Because Peter Kroeger hadn’t managed to show up the evening before to give Jerry the 25,000 pesos for the Valparaiso reading, and because we were all of us eager to see him one more time, he also came by before we left and gave us a small wooden sculpture that he had made for us. The van arrived and we piled in about 9:00 in the morning and went north a bit before we went east through very rich, very green looking countryside. Because Chile is so narrow (150 miles at its widest), we were soon climbing the mountains, sometimes covered in clouds but always with snow visible on the peaks. The road was one lane in each direction and frequently under repair, but a good mountain road. We stopped early at a restaurant/rest stop and bought an empanada that was being baked in an outdoor oven, stuffed with meat and vegetables and ample enough for the seven of us to get our fill.

Always in the distance was the summit of Aconcagua, the highest peak in the Americas, or so Cecilia told us. Snow covered and very imposing, and we made our little gestures of respect when we first saw it. Cecilia feels very connected to the landmarks along the Andean route and planned to do several ceremonies in places she had already chosen. Of course Frank was to document these, and the student intended to do his own thing, essentially wrapping items in the environment with the length of orange cloth he had brought along from the performance in the Dunes.

The first place we stopped was a pond connected to a marker to designate the spot where, as tradition had it, an Indian woman, carrying her baby on her back, had died of exhaustion and cold. The baby found his way to her breast and fed there until he was found by passersby. This miracle is commemorated by a kind of shrine, so Cecilia did a little ceremony there with flowers that her mother had given her from her garden for that purpose. We then moved across the road to a river fed by snow melting in the mountains, and there the offerings continued.

The driver, a very pleasant man, was eager to get on and grew somewhat impatient at the delays, particularly the next one, at la laguna de los Incas (?), a large lagoon or lake also fed by melting snow and located behind a major ski resort on the Chilean side. Although there was no longer any skiing, there were many people there for lunch and walking around. The lagoon was very still and surprisingly without birds, but a beautiful color in a beautiful setting. Cecilia and the student did their ceremonies, and Frank photographed them in the process.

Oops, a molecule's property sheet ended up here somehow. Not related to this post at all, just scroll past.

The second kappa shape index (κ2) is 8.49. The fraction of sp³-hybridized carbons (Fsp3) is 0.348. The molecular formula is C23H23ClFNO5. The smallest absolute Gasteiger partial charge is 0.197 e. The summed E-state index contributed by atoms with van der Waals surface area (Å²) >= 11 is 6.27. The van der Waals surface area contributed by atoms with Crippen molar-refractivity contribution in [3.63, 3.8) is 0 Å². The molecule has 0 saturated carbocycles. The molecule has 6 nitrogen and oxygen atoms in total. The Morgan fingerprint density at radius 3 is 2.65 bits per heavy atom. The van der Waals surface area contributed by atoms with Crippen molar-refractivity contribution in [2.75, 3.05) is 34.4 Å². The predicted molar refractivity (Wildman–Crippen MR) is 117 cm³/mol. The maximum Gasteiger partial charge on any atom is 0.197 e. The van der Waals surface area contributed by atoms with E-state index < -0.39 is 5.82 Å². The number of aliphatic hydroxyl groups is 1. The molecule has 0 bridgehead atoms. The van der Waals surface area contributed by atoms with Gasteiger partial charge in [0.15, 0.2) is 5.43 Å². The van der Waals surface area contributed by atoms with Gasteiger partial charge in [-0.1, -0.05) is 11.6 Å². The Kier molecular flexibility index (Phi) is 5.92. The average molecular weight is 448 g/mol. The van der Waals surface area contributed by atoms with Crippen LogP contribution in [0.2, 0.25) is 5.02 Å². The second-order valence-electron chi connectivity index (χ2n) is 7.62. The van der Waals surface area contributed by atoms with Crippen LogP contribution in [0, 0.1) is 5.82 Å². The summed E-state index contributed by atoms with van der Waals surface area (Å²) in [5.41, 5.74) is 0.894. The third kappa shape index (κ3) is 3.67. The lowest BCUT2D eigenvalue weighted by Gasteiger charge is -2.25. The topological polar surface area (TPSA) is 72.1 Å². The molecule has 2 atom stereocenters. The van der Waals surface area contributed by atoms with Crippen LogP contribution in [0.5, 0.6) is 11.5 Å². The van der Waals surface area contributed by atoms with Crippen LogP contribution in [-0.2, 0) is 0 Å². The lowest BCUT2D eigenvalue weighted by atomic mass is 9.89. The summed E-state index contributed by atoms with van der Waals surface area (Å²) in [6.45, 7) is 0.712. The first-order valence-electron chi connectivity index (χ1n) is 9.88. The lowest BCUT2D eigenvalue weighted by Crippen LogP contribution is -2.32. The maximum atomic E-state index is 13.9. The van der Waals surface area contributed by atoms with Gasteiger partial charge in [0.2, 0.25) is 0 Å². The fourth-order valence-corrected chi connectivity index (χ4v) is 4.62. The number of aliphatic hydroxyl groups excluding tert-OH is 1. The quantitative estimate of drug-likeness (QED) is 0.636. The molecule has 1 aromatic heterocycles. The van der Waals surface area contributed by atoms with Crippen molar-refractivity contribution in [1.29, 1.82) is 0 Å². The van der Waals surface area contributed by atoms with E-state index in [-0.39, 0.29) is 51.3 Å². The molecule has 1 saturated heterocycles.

Shortly after that we came to the border with Argentina where we were forced to get in the line for buses rather than in the line for cars. The inspections were thorough, each busload of passengers being made to disembark, go through long lines and then have their bags inspected. All in all, it took us three hours to cross the border and the van driver was still amiable although rather frantic. Contrary to expectations, it was very warm on the higher elevations and the sun was very strong and, rather than adding clothes, we found ourselves removing them.

The landscape changed dramatically on the Argentinian side of the mountains. The rain falls on the western slopes (the Chilean side) so that is very green. It does not fall on the other wide where it is dramatically desert-like but with amazing rock configurations and colors. We drove for hours through this landscape, stopping once at a natural rock configuration that looked like a man-made bridge and was covered with yellow sulfur deposits from which local artisans fashioned trinkets, and we never tired of calling each other’s attention to one amazing rock outcropping after another.